Identification of resistance mechanisms to anti-HER2 antibody in breast cancer cell line BT-474
ABSTRACT: Background: The addition of the anti-HER2 antibody pertuzumab to trastuzumab/chemotherapy treatment in HER2+ breast cancer significantly improves clinical outcome. Concomitantly, the drug-antibody conjugate T-DM1 (trastuzumab-emantasine) has demonstrated efficacy, at least equal, to the combination of trastuzumab/chemotherapy. Scientific, economic and health challenges emerge from the clinical use of these novel anti-HER2 antibodies, aimed to identify new resistance mechanisms and to select the target breast cancer population. Objectives: (1) To identify primary resistance mechanisms to anti-HER2 antibodies trastuzumab, pertuzumab, and to the combined trastuzumab/pertuzumab or pertuzumab/T-DM1 therapy, (2) To identify acquired resistance mechanisms to anti-HER2 antibodies trastuzumab, pertuzumab, and to the combined trastuzumab/pertuzumab or pertuzumab/T-DM1 therapy, (3) To develop new combinations of anti-HER2 antibodies with other targeted therapies. Overall design: Samples: Breast cancer cell line BT-474. Treatments: trastuzumab-conditioned cultures. Control samples: same cell lines with no treatment. Triplicates.
INSTRUMENT(S): [HuGene-2_0-st] Affymetrix Human Gene 2.0 ST Array [transcript (gene) version]
Project description:HER2-targeting antibodies (trastuzumab, pertuzumab) and a HER2-directed antibody-drug conjugate (trastuzumab emtansine: T-DM1) are used for the treatment of HER2-overexpressing breast cancer. However, these treatments eventually become ineffective due to acquired resistance and there is an urgent need for alternative therapies. TAS0728 is a small-molecule, irreversible selective HER2 kinase inhibitor. In the present study, we established new in vivo models of cancer resistance by continuous exposure to a combination of trastuzumab and pertuzumab or to T-DM1 for evaluating the effect of TAS0728 on HER2 antibody-resistant populations. Treatment with trastuzumab and pertuzumab or with T-DM1 initially induced tumor regression in NCI-N87 xenografts. However, tumor regrowth during treatment indicated loss of drug effectiveness. In tumors with acquired resistance to trastuzumab and pertuzumab or to T-DM1, HER2-HER3 phosphorylation was retained. Switching to TAS0728 resulted in a significant anti-tumor effect associated with HER2-HER3 signal inhibition. No alternative receptor tyrosine kinase activation was observed in these resistant tumors. Furthermore, in a patient-derived xenograft model derived from breast cancer refractory to both trastuzumab/pertuzumab and T-DM1, TAS0728 exerted a potent anti-tumor effect. These results suggest that tumors with acquired resistance to trastuzumab and pertuzumab and to T-DM1 are still dependent on oncogenic HER2-HER3 signaling and are vulnerable to HER2 signal inhibition by TAS0728. These results provide a rationale for TAS0728 therapy for breast cancers that are refractory to established anti-HER2 therapies.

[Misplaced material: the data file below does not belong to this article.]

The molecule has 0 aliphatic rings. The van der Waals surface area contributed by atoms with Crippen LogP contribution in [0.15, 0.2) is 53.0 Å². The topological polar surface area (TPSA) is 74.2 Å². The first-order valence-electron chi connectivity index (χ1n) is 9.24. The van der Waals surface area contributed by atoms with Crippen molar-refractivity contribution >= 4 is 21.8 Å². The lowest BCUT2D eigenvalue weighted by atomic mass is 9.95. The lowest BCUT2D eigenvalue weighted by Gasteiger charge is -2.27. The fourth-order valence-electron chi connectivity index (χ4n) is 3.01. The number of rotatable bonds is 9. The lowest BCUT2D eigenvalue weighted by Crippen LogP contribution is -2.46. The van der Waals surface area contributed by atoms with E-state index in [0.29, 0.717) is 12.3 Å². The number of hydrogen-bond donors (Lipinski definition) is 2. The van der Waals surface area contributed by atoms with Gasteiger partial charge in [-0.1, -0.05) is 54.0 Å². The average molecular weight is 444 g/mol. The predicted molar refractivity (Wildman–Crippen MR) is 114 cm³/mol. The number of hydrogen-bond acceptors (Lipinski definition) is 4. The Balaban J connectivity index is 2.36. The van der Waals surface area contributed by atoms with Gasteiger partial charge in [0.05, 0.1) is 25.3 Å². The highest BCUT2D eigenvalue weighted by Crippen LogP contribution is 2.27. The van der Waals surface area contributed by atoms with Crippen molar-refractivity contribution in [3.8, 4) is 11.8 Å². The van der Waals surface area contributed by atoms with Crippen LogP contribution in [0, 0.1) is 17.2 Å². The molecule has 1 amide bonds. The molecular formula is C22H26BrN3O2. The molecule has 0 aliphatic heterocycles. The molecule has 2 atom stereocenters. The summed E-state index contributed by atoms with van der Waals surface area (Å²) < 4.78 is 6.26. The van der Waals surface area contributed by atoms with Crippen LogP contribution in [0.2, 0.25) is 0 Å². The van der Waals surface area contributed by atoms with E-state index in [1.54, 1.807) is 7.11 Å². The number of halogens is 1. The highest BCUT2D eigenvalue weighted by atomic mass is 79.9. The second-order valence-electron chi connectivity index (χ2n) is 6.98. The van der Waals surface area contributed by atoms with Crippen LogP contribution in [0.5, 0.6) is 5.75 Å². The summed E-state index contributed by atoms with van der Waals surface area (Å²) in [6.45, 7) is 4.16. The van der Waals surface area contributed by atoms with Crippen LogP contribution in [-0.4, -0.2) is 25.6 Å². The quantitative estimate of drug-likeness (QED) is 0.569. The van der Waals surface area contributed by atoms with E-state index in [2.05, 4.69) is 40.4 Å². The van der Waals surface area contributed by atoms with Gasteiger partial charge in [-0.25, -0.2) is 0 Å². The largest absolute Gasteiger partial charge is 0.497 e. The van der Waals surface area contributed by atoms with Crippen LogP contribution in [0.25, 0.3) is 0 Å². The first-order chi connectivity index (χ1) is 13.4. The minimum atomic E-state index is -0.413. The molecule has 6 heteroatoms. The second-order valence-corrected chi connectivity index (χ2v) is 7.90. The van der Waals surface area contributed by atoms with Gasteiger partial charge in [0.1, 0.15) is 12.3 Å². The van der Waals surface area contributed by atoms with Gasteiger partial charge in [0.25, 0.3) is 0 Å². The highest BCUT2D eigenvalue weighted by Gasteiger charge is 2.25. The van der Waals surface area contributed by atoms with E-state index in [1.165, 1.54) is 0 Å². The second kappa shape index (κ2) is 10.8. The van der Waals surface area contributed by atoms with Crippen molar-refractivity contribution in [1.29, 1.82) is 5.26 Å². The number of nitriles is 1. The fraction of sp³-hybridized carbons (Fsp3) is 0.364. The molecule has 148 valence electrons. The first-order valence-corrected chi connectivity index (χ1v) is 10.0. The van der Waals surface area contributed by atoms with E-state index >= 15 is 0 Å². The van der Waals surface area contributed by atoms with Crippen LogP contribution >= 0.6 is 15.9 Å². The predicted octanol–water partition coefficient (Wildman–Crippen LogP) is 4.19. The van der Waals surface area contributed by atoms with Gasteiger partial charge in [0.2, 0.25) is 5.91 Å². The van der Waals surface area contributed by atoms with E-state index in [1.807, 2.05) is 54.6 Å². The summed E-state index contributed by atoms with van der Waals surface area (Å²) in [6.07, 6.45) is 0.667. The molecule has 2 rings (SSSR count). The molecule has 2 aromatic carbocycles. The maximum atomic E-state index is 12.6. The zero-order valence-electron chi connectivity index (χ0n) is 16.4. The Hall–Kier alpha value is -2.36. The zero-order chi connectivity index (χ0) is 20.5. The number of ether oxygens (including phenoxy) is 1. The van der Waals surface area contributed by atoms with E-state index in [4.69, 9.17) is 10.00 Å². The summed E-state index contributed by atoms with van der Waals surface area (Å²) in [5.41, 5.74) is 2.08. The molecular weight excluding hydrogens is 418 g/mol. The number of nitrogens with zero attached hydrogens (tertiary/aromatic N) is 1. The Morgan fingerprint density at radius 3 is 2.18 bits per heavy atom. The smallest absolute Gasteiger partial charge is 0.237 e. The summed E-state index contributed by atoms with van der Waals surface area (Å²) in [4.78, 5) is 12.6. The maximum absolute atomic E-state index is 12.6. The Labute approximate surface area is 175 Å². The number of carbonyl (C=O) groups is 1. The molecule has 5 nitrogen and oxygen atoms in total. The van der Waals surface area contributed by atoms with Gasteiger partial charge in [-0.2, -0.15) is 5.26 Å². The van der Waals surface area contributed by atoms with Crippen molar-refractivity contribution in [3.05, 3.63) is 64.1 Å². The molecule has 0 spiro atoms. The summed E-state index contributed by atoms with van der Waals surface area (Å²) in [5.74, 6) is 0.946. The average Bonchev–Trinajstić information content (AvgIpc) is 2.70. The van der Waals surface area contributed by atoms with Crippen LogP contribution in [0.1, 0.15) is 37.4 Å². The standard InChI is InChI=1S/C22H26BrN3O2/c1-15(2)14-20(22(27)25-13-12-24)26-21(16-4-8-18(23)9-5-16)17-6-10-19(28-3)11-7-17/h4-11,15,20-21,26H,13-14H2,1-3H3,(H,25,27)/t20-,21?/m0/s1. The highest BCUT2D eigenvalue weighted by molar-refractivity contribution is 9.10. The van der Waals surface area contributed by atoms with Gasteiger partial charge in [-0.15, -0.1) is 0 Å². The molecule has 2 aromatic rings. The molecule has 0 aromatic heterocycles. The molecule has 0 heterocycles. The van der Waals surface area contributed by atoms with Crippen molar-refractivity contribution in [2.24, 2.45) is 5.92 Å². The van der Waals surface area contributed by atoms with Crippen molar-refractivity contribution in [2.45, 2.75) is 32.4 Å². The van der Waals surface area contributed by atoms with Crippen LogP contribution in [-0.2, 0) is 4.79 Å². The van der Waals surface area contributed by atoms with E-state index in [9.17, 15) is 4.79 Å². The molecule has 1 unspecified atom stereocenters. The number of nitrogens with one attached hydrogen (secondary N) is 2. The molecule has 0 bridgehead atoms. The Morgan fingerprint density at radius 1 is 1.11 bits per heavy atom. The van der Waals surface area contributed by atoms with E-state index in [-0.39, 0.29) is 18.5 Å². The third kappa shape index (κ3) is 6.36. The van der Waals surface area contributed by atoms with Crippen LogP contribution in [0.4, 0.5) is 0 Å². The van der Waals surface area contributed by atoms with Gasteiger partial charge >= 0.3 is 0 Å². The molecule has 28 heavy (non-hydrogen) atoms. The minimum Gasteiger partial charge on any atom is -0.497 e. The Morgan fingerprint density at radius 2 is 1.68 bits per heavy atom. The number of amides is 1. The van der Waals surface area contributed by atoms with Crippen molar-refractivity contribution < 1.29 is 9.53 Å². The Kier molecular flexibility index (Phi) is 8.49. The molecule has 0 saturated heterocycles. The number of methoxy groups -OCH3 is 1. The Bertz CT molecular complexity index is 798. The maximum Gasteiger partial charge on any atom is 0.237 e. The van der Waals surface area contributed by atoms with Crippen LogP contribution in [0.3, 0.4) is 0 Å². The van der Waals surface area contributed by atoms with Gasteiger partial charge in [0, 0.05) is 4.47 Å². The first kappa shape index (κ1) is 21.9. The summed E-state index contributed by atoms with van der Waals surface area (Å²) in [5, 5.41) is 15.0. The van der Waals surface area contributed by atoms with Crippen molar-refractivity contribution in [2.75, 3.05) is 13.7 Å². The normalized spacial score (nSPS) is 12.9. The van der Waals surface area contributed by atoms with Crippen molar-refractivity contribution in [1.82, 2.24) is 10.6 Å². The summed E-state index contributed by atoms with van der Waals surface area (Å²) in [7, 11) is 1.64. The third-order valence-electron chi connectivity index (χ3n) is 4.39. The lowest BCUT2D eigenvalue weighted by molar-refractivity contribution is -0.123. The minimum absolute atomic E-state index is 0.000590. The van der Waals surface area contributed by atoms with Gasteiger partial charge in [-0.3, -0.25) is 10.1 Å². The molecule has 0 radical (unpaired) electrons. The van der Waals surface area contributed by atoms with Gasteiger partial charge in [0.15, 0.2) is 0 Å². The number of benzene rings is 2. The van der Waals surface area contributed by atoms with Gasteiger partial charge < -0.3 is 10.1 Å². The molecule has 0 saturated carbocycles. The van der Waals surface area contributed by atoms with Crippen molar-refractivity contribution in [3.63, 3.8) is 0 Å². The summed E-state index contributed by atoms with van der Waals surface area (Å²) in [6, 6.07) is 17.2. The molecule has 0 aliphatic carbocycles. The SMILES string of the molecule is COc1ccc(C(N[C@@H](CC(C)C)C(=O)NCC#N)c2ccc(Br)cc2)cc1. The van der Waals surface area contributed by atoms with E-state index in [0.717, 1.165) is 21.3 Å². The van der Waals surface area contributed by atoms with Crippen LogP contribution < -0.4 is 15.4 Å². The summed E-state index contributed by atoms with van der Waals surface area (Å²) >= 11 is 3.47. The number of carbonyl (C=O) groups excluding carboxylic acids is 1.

Project description:Human epidermal growth factor receptor 2 (HER2)-targeted therapies have revolutionized the treatment of HER2-positive breast cancer, both in the metastatic and early stage settings. While trastuzumab and lapatinib had been the mainstays of treatment in combination with chemotherapy, innate and acquired resistance to these therapies occur. More recently, two additional HER2-directed therapies have been approved for HER2-positive breast cancer. Pertuzumab is a humanized monoclonal antibody that binds to the extracellular portion of the receptor on a domain distinct from the binding site of trastuzumab. The addition of pertuzumab to trastuzumab results in synergistic tumor cell inhibition and has been shown to significantly improve clinical outcomes for patients with HER2-positive metastatic breast cancer (MBC) compared to trastuzumab plus chemotherapy alone. In addition, ado-trastuzumab emtansine (T-DM1), a novel antibody-drug conjugate linking trastuzumab with the cytotoxic maytansinoid, DM1, is an effective treatment for HER2-positive breast cancer that has progressed on other HER2-directed therapies. Both pertuzumab and T-DM1 are relatively well tolerated. This review presents the mechanisms of action as well as phase I, II and III clinical data describing the safety and efficacy of pertuzumab and T-DM1 for HER2-positive breast cancer.